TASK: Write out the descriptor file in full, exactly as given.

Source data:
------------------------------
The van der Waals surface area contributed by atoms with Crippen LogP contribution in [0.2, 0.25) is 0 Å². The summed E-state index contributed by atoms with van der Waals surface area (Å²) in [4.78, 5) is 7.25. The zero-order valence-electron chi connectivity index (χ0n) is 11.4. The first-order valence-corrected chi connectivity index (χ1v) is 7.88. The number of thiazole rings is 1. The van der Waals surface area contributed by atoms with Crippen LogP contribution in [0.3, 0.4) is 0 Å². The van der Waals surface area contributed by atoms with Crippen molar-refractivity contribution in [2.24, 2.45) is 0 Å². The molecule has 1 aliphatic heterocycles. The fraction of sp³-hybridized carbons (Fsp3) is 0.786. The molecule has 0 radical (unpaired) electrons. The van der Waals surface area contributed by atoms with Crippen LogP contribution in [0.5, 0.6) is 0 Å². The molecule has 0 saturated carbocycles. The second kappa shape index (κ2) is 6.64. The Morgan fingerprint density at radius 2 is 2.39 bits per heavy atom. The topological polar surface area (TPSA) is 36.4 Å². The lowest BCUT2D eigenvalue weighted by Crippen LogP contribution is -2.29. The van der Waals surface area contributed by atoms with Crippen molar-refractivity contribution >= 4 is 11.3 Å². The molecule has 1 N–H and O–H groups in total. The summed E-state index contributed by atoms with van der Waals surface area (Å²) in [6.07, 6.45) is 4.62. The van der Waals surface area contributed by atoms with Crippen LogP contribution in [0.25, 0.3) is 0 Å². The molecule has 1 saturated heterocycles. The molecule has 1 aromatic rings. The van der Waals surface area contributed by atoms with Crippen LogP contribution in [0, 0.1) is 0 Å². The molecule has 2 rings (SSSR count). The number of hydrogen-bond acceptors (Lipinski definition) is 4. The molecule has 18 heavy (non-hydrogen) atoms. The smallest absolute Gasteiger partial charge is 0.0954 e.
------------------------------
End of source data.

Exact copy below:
The van der Waals surface area contributed by atoms with Crippen LogP contribution in [0.2, 0.25) is 0 Å². The summed E-state index contributed by atoms with van der Waals surface area (Å²) in [4.78, 5) is 7.25. The zero-order valence-electron chi connectivity index (χ0n) is 11.4. The first-order valence-corrected chi connectivity index (χ1v) is 7.88. The number of thiazole rings is 1. The van der Waals surface area contributed by atoms with Crippen LogP contribution in [0.3, 0.4) is 0 Å². The van der Waals surface area contributed by atoms with Crippen molar-refractivity contribution in [2.24, 2.45) is 0 Å². The molecule has 1 aliphatic heterocycles. The fraction of sp³-hybridized carbons (Fsp3) is 0.786. The molecule has 0 radical (unpaired) electrons. The van der Waals surface area contributed by atoms with Crippen LogP contribution in [0.5, 0.6) is 0 Å². The molecule has 0 saturated carbocycles. The second kappa shape index (κ2) is 6.64. The Morgan fingerprint density at radius 2 is 2.39 bits per heavy atom. The topological polar surface area (TPSA) is 36.4 Å². The lowest BCUT2D eigenvalue weighted by Crippen LogP contribution is -2.29. The van der Waals surface area contributed by atoms with Crippen molar-refractivity contribution >= 4 is 11.3 Å². The molecule has 1 N–H and O–H groups in total. The summed E-state index contributed by atoms with van der Waals surface area (Å²) in [6.07, 6.45) is 4.62. The van der Waals surface area contributed by atoms with Crippen LogP contribution in [0.25, 0.3) is 0 Å². The molecule has 1 saturated heterocycles. The molecule has 1 aromatic rings. The van der Waals surface area contributed by atoms with Crippen LogP contribution in [0, 0.1) is 0 Å². The molecule has 2 rings (SSSR count). The number of hydrogen-bond acceptors (Lipinski definition) is 4. The molecule has 18 heavy (non-hydrogen) atoms. The smallest absolute Gasteiger partial charge is 0.0954 e.